In April, the New Jersey Superior Court, Appellate Division, upheld the validity of two New Jersey statutes that require AIDS and HIV testing of defendants charged, indicted, convicted, or adjudicated delinquent in sexual assault cases, if the victim requests the test. The court reversed Hudson County Family Court Judge Fuentes's decision that the statutes were unconstitutional, both facially and as applied, under the Fourth Amendment proscription against unreasonable search and seizure.
The ACLU-NJ, represented by Lenora M. Lapidus and John V. Jacobi, both Gibbons Fellows at the Newark law firm of Crummy, Del Deo, Dolan, Griffinger & Vecchione, participated in the case as amicus curiae. We argue that AIDS tests constitute searches within the meaning of the 4th Amendment, and that such searches, when conducted for non-law enforcement purposes, must be justified by a compelling state interest, must be limited to a scope that bears a close and substantial relationship to the interest, and can only be performed if the subject has a minimal expectation of privacy. Judge Fuentes agreed with us that the searches fail the second prong, basing his decision on the undisputed testimony of three experts that we presented.
Two doctors specializing in AIDS care of women and children testified at a November, 1994 evidentiary hearing that HIV testing of alleged sexual assailants was of no use to the victim because 1) testing would not reveal the HIV status of the assailant at the time of the assault; 2) a negative test result could leave the victim with a false sense of security, because the HIV antibodies that trigger positive test results do not show up immediately upon infection; and 3) a positive test result could needlessly cause the victim anxiety, because it does not mean the victim was actually infected. Crediting this testimony, the trial court found that the AIDS testing would not be useful for the diagnosis of the victim, and that the only way for the victim to know if she had been infected would be to be tested herself. The Executive Director of the New Jersey Coalition Against Sexual Assault also offered expert testimony that the testing would not help the victim in her psychological recovery from the attack, because it might needlessly cause anxiety or cause her to forego necessary testing.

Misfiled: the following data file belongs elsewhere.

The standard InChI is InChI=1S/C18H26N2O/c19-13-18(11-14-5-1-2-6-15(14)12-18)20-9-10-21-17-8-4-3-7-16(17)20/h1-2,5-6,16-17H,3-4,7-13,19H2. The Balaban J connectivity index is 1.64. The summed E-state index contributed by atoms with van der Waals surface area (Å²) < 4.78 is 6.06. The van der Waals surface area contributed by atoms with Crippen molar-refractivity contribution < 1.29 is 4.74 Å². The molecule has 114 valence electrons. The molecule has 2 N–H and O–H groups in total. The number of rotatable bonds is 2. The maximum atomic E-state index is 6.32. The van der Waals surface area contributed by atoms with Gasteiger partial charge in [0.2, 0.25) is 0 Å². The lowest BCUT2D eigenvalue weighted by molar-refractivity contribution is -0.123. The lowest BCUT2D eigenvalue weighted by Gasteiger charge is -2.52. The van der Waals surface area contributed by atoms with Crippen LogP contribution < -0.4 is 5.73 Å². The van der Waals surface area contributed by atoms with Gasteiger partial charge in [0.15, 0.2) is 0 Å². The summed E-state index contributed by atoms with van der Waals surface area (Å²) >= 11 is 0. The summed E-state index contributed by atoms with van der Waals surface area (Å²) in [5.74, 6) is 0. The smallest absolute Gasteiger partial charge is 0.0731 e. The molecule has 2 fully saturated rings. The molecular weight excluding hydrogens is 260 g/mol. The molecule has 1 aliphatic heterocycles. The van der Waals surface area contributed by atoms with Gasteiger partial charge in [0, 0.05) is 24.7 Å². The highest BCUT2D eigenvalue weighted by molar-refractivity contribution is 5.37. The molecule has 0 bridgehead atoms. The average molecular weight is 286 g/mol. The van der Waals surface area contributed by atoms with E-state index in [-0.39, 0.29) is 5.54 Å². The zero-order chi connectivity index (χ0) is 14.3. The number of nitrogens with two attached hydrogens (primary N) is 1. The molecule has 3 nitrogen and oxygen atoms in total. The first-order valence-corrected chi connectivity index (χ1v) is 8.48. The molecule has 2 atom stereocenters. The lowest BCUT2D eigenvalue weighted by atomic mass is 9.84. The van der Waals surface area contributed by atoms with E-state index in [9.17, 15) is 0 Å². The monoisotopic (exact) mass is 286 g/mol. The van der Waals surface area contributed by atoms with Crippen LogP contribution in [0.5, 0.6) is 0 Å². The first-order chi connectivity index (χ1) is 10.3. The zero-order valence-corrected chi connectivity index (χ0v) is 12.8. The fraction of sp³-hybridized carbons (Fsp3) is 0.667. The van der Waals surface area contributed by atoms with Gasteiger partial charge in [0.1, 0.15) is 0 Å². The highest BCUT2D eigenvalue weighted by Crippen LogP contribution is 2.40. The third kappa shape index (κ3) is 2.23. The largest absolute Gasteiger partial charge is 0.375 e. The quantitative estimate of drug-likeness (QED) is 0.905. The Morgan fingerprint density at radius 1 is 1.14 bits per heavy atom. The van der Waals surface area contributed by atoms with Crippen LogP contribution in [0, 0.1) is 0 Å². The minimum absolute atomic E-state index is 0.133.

In reversing the lower court, the Appellate Division characterized the expert testimony as “legislative facts” not entitled to the same deference usually accorded to a trier of fact's resolution of a dispute. The court therefore rejected their testimony, and held that the legislature could have viewed the tests as useful, and thus reasonable. The public defender has filed an appeal to the State Supreme Court, and the ACLU-NJ will continue to participate as amicus.